Magdalena Carmen Frida Kahlo y Calderón, known simply as Frida Kahlo, was born in her beloved family home, la Casa Azul (or “the Blue House”) in Coyoacán, Mexico on July 6, 1907. Frida Kahlo’s celebrated self-portraits reflect a lifetime of pain and sadness that began at the tender age of six when Frida was stricken with polio, confining her to a bed for nine months of her young life. Kahlo never fully recovered from her childhood illness and, from that point forward, she always walked with a limp. However, while the effects of Frida’s polio may have slowed her down, they certainly couldn’t extinguish her spirit.
An athletic and energetic tomboy, Frida Kahlo was one of the only female students at the National Preparatory School where she surrounded herself with bright intellectuals who piqued her interest in politics. It was at school that Kahlo caught her first glimpse of Diego Rivera, the man she would later marry, who had been commissioned to paint the first of his many famous murals in the Bolívar Auditorium. Only a few years later, Frida and a friend were riding the bus together when it collided with a street car, impaling her with a metal handrail, breaking her collarbone and her ribs, and fracturing her spine and pelvis. In the months following her nearly fatal accident, bedridden for the second time in her life, Kahlo began painting self-portraits: deeply personal, piercing works that would soon become her trademark. Just as Frida Kahlo was haunted by her childhood encounter with polio for most of her life, she would be similarly plagued by the consequences of her accident for years to come. The metal handrail failed, however, to fracture Frida’s soul and the spirited artist found solace in painting and politics, joining the Young Communist League and hob nobbing with Mexico’s artistic elite, through which she was formally introduced to Diego Rivera, the muralist she had pined for in her high school days. Rivera was enthralled by Kahlo’s “primitive” art and his encouragement led to a romance. The pair wed in 1929 and Kahlo soon followed her new husband to the United States, where he had been commissioned to paint his remarkable murals.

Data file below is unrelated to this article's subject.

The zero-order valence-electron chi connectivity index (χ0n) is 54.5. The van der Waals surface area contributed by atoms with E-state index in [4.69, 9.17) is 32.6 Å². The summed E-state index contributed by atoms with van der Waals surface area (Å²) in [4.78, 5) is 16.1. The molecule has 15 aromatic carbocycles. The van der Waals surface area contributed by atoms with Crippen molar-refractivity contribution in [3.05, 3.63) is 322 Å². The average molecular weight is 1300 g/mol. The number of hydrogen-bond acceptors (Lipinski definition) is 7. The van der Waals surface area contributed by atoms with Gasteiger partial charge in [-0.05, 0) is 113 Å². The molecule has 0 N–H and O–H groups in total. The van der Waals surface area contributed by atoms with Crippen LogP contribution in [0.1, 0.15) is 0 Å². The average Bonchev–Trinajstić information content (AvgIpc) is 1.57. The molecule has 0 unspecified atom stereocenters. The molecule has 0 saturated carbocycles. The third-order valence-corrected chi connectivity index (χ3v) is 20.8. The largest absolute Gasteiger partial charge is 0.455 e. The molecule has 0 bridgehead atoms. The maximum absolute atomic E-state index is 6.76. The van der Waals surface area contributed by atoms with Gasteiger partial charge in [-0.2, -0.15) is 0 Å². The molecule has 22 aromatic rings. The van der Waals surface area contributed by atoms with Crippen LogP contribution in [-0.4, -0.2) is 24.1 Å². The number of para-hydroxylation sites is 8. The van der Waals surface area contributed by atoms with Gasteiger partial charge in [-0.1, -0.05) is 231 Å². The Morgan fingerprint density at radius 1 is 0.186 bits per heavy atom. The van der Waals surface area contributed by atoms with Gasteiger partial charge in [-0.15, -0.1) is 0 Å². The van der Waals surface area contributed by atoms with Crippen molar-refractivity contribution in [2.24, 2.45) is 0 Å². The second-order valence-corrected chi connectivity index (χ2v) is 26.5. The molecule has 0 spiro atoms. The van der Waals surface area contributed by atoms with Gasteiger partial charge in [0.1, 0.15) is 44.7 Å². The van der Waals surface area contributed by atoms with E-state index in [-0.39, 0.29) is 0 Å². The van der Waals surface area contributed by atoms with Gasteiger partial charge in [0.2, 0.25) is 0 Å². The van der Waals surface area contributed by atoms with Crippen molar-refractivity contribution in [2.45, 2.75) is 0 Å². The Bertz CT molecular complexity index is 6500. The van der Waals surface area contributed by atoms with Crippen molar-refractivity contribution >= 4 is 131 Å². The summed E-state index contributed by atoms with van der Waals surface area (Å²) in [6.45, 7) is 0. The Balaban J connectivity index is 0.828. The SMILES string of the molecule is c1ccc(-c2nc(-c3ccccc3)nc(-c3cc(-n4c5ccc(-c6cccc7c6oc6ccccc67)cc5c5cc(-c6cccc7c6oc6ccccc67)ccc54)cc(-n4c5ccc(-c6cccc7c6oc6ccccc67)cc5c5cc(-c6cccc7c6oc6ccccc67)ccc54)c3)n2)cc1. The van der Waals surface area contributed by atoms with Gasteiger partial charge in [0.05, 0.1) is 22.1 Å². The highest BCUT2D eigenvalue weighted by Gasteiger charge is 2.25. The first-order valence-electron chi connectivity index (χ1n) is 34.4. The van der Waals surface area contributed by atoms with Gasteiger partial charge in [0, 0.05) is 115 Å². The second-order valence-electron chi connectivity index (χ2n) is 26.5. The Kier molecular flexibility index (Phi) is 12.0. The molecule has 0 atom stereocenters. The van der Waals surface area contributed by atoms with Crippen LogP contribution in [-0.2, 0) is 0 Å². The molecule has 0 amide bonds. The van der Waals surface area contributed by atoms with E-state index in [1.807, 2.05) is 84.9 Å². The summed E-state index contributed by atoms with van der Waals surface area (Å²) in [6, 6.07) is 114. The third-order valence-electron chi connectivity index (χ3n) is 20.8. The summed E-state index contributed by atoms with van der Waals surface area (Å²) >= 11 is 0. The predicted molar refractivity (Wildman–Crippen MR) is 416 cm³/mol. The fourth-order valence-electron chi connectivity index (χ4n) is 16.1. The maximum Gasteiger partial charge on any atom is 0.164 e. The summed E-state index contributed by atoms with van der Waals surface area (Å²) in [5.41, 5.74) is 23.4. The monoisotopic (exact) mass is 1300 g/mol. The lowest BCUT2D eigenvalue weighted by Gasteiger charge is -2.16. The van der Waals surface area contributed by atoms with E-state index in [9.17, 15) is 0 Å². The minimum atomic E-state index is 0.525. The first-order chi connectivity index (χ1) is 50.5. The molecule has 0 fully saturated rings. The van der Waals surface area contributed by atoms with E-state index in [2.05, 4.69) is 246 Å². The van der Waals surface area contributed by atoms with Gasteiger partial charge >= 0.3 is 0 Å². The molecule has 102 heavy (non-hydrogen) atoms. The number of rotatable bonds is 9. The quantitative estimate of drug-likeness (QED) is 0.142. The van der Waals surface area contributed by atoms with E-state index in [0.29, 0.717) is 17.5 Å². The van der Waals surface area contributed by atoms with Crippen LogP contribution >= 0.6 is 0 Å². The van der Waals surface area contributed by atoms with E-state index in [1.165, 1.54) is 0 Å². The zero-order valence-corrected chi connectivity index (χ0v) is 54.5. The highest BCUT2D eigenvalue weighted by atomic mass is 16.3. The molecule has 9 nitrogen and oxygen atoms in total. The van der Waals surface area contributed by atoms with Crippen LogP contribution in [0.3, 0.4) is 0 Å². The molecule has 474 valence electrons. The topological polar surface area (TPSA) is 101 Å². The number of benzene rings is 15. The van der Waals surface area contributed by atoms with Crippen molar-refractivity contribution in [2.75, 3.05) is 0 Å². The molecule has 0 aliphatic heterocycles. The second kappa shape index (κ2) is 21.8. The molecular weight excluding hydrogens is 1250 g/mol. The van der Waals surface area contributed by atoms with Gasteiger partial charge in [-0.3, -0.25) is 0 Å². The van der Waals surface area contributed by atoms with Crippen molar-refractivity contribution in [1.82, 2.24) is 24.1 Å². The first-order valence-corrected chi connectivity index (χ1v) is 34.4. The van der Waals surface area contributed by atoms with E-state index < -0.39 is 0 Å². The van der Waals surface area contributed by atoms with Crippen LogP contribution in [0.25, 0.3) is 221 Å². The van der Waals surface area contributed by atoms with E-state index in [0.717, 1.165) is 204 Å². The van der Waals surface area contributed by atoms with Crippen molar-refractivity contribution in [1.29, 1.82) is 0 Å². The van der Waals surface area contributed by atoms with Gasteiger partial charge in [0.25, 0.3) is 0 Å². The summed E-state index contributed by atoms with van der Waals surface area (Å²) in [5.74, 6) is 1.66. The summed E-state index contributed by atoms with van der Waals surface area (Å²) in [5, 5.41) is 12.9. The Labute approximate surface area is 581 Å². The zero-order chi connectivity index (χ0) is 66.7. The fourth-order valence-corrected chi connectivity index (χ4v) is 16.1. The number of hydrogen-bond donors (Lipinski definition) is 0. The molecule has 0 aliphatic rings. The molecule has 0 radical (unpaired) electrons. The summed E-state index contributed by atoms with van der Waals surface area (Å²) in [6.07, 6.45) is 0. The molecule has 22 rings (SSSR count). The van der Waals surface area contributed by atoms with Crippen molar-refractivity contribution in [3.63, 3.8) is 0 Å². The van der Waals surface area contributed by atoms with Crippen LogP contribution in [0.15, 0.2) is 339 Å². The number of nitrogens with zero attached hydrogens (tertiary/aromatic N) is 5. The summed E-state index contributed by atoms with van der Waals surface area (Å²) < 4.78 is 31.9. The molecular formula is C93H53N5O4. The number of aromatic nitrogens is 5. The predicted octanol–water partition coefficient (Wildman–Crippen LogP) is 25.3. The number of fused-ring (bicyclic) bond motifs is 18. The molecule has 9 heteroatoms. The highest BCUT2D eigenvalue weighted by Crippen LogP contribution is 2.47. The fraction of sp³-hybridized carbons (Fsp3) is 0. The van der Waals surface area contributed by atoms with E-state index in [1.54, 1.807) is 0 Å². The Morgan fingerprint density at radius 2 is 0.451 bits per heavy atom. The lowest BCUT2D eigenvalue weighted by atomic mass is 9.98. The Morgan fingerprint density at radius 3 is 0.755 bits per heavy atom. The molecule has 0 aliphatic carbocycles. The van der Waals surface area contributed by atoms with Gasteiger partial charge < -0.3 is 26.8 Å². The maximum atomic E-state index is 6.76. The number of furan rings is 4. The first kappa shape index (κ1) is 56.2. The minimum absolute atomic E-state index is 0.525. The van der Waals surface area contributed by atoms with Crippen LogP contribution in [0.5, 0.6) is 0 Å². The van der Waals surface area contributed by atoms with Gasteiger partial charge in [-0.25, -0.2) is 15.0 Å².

Though she was in the States to support her husband’s work, Frida Kahlo’s searing self-portraits started garnering attention and praise. Yet, as her success grew, Kahlo still struggled with the effects of her accident: a series of heartbreaking miscarriages was, by far, the most agonizing result of the collision. Frida exorcised her pain through art. Her 1932 painting, Henry Ford Hospital, depicts a nude Kahlo in the Detroit hospital with bloody sheets and her dead fetus attached to her by a blood red cord. Kahlo also used her work to reveal the trauma she experienced as a result of her husband’s many affairs, though she herself wasn’t immune to infidelity. She had a brief affair with Russian socialist, Leon Trotsky, when he stayed with Kahlo and Rivera in the Blue House in 1937. The couple divorced in 1939 but re-married the very next year.
As Frida Kahlo’s health declined in the years that followed, she struggled to paint quickly enough to satisfy her growing number of international fans and funders, who couldn’t seem to get enough of her raw and revealing work. Despite this devoted following, Kahlo only ever had one solo exhibition in her homeland of Mexico and it took place in the spring of 1953. An ambulance escorted Frida to the show and she greeted the crowd from a bed in the center of the gallery. A little over a year later, Kahlo died in the Blue House, finally free of a lifetime of endless pain. When she was alive, Frida’s genius was often overshadowed by that of her husband. In death, Frida Kahlo is no longer just Diego Rivera’s wife; she casts her own shadow as the mother of feminist folk art and an emblem of contemporary Mexican culture.